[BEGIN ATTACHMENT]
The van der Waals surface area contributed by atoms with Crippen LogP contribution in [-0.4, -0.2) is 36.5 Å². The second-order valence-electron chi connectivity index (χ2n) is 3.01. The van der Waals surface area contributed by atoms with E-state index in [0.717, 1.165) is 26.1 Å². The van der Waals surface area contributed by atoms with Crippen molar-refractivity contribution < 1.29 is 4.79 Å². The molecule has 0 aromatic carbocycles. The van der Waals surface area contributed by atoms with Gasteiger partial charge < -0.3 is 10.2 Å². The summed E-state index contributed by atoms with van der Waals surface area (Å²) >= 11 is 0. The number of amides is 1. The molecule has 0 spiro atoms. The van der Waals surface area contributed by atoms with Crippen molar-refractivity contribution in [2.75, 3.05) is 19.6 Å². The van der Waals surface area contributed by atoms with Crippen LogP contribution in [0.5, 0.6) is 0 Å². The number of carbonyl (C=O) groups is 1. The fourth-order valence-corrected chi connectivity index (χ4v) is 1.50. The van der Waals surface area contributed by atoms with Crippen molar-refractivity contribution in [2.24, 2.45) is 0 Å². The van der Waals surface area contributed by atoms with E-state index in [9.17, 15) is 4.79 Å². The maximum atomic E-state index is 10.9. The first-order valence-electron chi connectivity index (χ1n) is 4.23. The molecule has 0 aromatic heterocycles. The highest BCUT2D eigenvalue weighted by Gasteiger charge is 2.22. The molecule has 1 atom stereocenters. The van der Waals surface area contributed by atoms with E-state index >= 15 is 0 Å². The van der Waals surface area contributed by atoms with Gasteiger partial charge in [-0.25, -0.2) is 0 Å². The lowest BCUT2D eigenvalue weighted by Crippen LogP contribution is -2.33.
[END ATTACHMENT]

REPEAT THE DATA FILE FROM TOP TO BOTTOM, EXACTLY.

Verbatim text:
The van der Waals surface area contributed by atoms with Crippen LogP contribution in [-0.4, -0.2) is 36.5 Å². The second-order valence-electron chi connectivity index (χ2n) is 3.01. The van der Waals surface area contributed by atoms with E-state index in [0.717, 1.165) is 26.1 Å². The van der Waals surface area contributed by atoms with Crippen molar-refractivity contribution < 1.29 is 4.79 Å². The molecule has 0 aromatic carbocycles. The van der Waals surface area contributed by atoms with Gasteiger partial charge < -0.3 is 10.2 Å². The summed E-state index contributed by atoms with van der Waals surface area (Å²) >= 11 is 0. The number of amides is 1. The molecule has 0 spiro atoms. The van der Waals surface area contributed by atoms with Crippen molar-refractivity contribution in [2.75, 3.05) is 19.6 Å². The van der Waals surface area contributed by atoms with Crippen LogP contribution in [0.5, 0.6) is 0 Å². The number of carbonyl (C=O) groups is 1. The fourth-order valence-corrected chi connectivity index (χ4v) is 1.50. The van der Waals surface area contributed by atoms with Crippen molar-refractivity contribution in [2.24, 2.45) is 0 Å². The van der Waals surface area contributed by atoms with E-state index in [9.17, 15) is 4.79 Å². The maximum atomic E-state index is 10.9. The first-order valence-electron chi connectivity index (χ1n) is 4.23. The molecule has 0 aromatic heterocycles. The highest BCUT2D eigenvalue weighted by Gasteiger charge is 2.22. The molecule has 1 atom stereocenters. The van der Waals surface area contributed by atoms with E-state index >= 15 is 0 Å². The van der Waals surface area contributed by atoms with Gasteiger partial charge in [-0.25, -0.2) is 0 Å². The lowest BCUT2D eigenvalue weighted by Crippen LogP contribution is -2.33.